Beside and besides sound very similar and the spelling difference between the two words is a small one. This is why most learners sometimes confuse the words beside and besides. Needless to say, their meanings and uses are quite different!
Beside (with no “s” at the end) is used only as a preposition, which means there is always a noun following it. Beside usually means “next to” or “at the side of”. In some specific cases, it also means “compared with”:
Sit here beside me. (Sit here “next to” me)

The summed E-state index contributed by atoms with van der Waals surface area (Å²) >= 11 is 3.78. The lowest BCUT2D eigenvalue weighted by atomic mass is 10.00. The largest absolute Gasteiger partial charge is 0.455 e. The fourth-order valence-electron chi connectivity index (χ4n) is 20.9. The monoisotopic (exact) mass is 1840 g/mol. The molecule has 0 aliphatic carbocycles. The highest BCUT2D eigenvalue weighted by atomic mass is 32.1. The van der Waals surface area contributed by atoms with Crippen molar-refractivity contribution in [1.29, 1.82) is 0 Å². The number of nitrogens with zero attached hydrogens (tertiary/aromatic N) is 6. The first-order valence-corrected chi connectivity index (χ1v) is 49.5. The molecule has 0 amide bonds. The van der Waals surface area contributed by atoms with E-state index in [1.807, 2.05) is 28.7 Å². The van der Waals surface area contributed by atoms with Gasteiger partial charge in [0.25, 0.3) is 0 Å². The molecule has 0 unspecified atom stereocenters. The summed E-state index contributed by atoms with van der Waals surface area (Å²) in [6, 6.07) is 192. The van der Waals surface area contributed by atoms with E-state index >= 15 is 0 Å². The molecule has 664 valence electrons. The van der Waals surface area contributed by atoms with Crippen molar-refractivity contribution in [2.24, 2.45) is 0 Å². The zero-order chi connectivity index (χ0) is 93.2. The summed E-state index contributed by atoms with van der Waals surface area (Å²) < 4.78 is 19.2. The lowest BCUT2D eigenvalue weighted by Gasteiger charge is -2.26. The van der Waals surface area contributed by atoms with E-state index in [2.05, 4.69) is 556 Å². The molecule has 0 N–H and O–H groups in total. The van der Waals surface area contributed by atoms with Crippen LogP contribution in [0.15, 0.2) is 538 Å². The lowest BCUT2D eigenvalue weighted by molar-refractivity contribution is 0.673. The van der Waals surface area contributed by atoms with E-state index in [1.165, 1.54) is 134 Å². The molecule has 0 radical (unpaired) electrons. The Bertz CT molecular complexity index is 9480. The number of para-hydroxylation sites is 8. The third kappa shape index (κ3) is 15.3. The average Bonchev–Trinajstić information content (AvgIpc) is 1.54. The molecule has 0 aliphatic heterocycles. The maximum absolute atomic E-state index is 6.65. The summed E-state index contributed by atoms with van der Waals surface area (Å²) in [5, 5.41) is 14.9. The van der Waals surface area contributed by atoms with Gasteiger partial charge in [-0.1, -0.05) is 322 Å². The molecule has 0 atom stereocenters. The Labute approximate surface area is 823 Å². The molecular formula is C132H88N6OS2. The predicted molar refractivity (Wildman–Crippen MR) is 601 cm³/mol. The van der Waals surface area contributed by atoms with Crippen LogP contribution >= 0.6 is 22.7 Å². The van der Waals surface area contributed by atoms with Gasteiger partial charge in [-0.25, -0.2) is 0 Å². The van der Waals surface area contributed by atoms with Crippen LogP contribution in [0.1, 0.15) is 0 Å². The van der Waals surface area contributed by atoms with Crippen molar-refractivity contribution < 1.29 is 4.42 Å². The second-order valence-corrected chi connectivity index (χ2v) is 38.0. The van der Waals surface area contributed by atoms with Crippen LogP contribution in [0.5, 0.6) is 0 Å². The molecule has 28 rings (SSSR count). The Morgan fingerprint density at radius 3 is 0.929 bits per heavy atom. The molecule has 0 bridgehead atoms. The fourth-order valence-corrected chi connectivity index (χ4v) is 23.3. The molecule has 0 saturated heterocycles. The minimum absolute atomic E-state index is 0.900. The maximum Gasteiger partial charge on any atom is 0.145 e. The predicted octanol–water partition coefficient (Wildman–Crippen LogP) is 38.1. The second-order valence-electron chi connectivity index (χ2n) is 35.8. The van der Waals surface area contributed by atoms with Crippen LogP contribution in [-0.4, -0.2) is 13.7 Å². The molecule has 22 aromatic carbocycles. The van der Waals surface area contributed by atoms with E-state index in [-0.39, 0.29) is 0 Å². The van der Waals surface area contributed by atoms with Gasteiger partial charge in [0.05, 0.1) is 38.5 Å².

My painting looks childish beside yours. My painting looks childish “compared with” yours.
Besides, instead, means “in addition to something” or “except”:
What other sports do you play besides football? (What other sports do you play “in addition to” football?)
There’s no one here besides me. (There’s no one here “except” me)
However, besides can also be used as an adverb, to introduce additional information, not differently from “furthermore”, “moreover”, like in the following example:
I don’t really want to go. Besides, it’s too late now
I don’t really want to go. “Moreover”, it’s too late now
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